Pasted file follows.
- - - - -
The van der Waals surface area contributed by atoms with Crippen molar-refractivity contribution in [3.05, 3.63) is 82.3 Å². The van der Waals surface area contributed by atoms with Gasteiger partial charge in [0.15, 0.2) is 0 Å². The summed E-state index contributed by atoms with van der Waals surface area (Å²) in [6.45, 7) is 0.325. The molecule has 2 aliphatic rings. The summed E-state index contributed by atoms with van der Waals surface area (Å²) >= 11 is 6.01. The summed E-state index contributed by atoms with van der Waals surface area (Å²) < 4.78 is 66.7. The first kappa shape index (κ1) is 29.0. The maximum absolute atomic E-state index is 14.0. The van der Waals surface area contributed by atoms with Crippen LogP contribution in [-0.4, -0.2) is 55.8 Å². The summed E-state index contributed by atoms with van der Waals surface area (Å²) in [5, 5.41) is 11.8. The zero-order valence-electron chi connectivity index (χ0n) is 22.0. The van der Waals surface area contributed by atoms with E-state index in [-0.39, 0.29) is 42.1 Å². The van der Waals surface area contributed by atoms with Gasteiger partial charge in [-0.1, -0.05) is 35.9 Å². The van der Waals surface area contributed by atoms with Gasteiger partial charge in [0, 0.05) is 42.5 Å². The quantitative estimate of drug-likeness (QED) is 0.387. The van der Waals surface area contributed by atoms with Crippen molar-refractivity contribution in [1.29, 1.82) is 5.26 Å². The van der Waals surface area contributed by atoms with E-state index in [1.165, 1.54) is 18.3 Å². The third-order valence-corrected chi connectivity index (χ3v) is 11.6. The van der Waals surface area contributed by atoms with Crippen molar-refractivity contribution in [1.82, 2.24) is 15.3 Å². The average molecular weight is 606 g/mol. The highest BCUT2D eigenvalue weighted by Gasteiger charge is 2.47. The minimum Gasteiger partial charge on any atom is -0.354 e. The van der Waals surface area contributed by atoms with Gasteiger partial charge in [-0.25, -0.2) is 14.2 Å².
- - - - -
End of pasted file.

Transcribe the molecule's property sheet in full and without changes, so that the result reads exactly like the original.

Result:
The van der Waals surface area contributed by atoms with Crippen molar-refractivity contribution in [3.05, 3.63) is 82.3 Å². The van der Waals surface area contributed by atoms with Gasteiger partial charge in [0.15, 0.2) is 0 Å². The summed E-state index contributed by atoms with van der Waals surface area (Å²) in [6.45, 7) is 0.325. The molecule has 2 aliphatic rings. The summed E-state index contributed by atoms with van der Waals surface area (Å²) >= 11 is 6.01. The summed E-state index contributed by atoms with van der Waals surface area (Å²) < 4.78 is 66.7. The first kappa shape index (κ1) is 29.0. The maximum absolute atomic E-state index is 14.0. The van der Waals surface area contributed by atoms with Crippen LogP contribution in [-0.4, -0.2) is 55.8 Å². The summed E-state index contributed by atoms with van der Waals surface area (Å²) in [5, 5.41) is 11.8. The zero-order valence-electron chi connectivity index (χ0n) is 22.0. The van der Waals surface area contributed by atoms with E-state index in [-0.39, 0.29) is 42.1 Å². The van der Waals surface area contributed by atoms with Gasteiger partial charge in [-0.1, -0.05) is 35.9 Å². The van der Waals surface area contributed by atoms with Gasteiger partial charge in [0, 0.05) is 42.5 Å². The quantitative estimate of drug-likeness (QED) is 0.387. The van der Waals surface area contributed by atoms with Crippen molar-refractivity contribution in [1.29, 1.82) is 5.26 Å². The van der Waals surface area contributed by atoms with E-state index in [1.165, 1.54) is 18.3 Å². The third-order valence-corrected chi connectivity index (χ3v) is 11.6. The van der Waals surface area contributed by atoms with Crippen molar-refractivity contribution in [1.82, 2.24) is 15.3 Å². The average molecular weight is 606 g/mol. The highest BCUT2D eigenvalue weighted by Gasteiger charge is 2.47. The minimum Gasteiger partial charge on any atom is -0.354 e. The van der Waals surface area contributed by atoms with Gasteiger partial charge in [-0.25, -0.2) is 14.2 Å².